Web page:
Plywood Workbench Anniversary

Some of the best classes I have ever taught have been how to build a workbench. It began in the USA and has followed me around ever since. One of the best workbenches I have made to date is the one I built a year ago and have been testing since then. I use it every day now and my, my what a workbench, it’s just worth saying how remarkable it is. I have made benches from pallet wood, upcycled wood, new pine, spruce, maple, oak and beech too. They all work and work well. The plywood one is an amazingly solid version has now well proven itself as a work partner ‘par excellence!’

I thought my Finnish birch, plywood workbench deserved this mention after having served me so well. If I ever had any doubts, and I never did for a second, my workbench is second to none. It’s greatest benefit is its total resistance to any kind of movement via shrinkage, expansion and distortion. My original notes showing finished sizes are exactly as they were a year ago. Open the apron drawer, the slide-in well or test the benchtop for distortion through warpage with a straightedge and you’ll find it dead true.

The bench top is but 2 3/8″ thick yet there is zero vibration when chopping or hammering on the surface as in assembly or mortise cutting. It is immovable when it comes to exerting any lateral pressure in any direction no matter how much and it holds 99% of all I need with regards to my daily use tools and then those special ones I use periodically. Stowage in the well stow does not mean removing the tools to access, simply making sure nothing overhangs the meeting line is enough. In here I can keep all of my extra planes, awkward planes and everything else. I can now say anyone building this bench will not be disappointed.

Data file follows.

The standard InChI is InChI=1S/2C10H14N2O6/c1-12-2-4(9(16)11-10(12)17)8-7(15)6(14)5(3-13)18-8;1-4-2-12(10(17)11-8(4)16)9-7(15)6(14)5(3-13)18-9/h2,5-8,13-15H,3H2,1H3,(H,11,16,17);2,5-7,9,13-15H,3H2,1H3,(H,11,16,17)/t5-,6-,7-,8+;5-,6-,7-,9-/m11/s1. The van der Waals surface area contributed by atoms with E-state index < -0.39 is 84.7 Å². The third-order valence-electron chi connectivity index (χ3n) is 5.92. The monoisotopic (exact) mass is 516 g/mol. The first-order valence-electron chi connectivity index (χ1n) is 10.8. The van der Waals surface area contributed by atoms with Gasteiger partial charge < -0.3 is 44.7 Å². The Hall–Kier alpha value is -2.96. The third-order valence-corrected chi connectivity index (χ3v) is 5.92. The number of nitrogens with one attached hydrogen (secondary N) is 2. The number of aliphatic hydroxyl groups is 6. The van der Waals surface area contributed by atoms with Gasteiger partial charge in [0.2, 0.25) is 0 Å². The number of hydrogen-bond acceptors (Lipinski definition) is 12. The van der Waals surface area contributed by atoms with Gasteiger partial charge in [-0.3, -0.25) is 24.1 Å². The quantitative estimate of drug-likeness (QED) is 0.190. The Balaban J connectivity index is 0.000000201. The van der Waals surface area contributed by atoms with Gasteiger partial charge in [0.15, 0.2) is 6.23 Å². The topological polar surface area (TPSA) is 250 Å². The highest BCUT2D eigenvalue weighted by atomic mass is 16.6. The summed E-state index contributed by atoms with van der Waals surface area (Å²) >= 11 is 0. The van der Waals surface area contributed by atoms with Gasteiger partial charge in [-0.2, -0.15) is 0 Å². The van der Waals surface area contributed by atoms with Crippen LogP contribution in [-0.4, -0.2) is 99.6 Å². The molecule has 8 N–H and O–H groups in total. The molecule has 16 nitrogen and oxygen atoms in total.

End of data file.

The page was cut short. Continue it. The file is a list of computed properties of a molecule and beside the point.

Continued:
You can watch the Plywood Workbench series here on Woodworking Masterclasses, or here on YouTube. For the free drawing and cutting list download, click here.


  1. Hi Paul
    I made my one and only work bench, this is down to you and your videos.
    It is solid not one hundred percent but its mine. I would not have one without your step by step videio guides. I have joined your Woodworking master class Happy Anniversary. Thank you.

  2. I plan to build my own birch plywood bench in the next month or so, I’m pleased to hear it’s quite stable and solid. I just have one question, sometimes the Baltic Birch can splinter because the top ply while thicker than most can separate and splinter along the edge, sometimes it will buckle and separate right in the middle of a section. I have had deep splinters of birch go into my hands to prove the problem. I was thinking of adding a hardwood face, maybe some 3/4” cherry added to the face of the bench to avoid that issue. Would I have to worry about wood movement and allow the cherry face to float to allow for that? I know the birch is very stable but the difference between how cherry would move and how birch plywood base might not move might cause a wood movement problem.